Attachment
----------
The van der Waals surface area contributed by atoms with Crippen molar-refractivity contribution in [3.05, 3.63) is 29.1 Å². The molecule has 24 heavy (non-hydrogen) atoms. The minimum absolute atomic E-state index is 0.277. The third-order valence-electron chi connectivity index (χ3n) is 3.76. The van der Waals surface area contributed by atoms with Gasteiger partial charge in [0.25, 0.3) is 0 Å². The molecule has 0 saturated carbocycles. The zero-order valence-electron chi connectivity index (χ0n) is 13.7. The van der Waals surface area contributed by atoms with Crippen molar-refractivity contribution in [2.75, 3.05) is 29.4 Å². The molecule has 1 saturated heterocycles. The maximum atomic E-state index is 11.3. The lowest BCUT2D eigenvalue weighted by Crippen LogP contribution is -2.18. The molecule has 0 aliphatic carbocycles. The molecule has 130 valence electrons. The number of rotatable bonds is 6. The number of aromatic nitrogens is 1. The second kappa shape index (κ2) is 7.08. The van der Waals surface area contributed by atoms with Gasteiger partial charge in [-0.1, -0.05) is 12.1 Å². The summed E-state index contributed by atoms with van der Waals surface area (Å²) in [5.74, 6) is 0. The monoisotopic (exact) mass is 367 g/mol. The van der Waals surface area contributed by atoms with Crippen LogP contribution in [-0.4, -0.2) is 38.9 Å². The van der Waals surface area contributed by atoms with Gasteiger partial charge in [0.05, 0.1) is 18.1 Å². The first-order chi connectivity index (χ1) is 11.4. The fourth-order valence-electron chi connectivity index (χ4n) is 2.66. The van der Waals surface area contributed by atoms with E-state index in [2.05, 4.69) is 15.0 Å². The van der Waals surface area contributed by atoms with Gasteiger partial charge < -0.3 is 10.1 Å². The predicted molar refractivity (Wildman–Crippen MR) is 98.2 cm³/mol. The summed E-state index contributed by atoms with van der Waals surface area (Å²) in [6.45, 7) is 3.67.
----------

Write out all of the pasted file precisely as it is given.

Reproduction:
The van der Waals surface area contributed by atoms with Crippen molar-refractivity contribution in [3.05, 3.63) is 29.1 Å². The molecule has 24 heavy (non-hydrogen) atoms. The minimum absolute atomic E-state index is 0.277. The third-order valence-electron chi connectivity index (χ3n) is 3.76. The van der Waals surface area contributed by atoms with Gasteiger partial charge in [0.25, 0.3) is 0 Å². The molecule has 0 saturated carbocycles. The zero-order valence-electron chi connectivity index (χ0n) is 13.7. The van der Waals surface area contributed by atoms with Crippen molar-refractivity contribution in [2.75, 3.05) is 29.4 Å². The molecule has 1 saturated heterocycles. The maximum atomic E-state index is 11.3. The lowest BCUT2D eigenvalue weighted by Crippen LogP contribution is -2.18. The molecule has 0 aliphatic carbocycles. The molecule has 130 valence electrons. The number of rotatable bonds is 6. The number of aromatic nitrogens is 1. The second kappa shape index (κ2) is 7.08. The van der Waals surface area contributed by atoms with Gasteiger partial charge in [-0.1, -0.05) is 12.1 Å². The summed E-state index contributed by atoms with van der Waals surface area (Å²) in [5.74, 6) is 0. The monoisotopic (exact) mass is 367 g/mol. The van der Waals surface area contributed by atoms with Crippen LogP contribution in [-0.4, -0.2) is 38.9 Å². The van der Waals surface area contributed by atoms with Gasteiger partial charge in [0.05, 0.1) is 18.1 Å². The first-order chi connectivity index (χ1) is 11.4. The fourth-order valence-electron chi connectivity index (χ4n) is 2.66. The van der Waals surface area contributed by atoms with E-state index in [2.05, 4.69) is 15.0 Å². The van der Waals surface area contributed by atoms with Gasteiger partial charge < -0.3 is 10.1 Å². The predicted molar refractivity (Wildman–Crippen MR) is 98.2 cm³/mol. The summed E-state index contributed by atoms with van der Waals surface area (Å²) in [6.45, 7) is 3.67.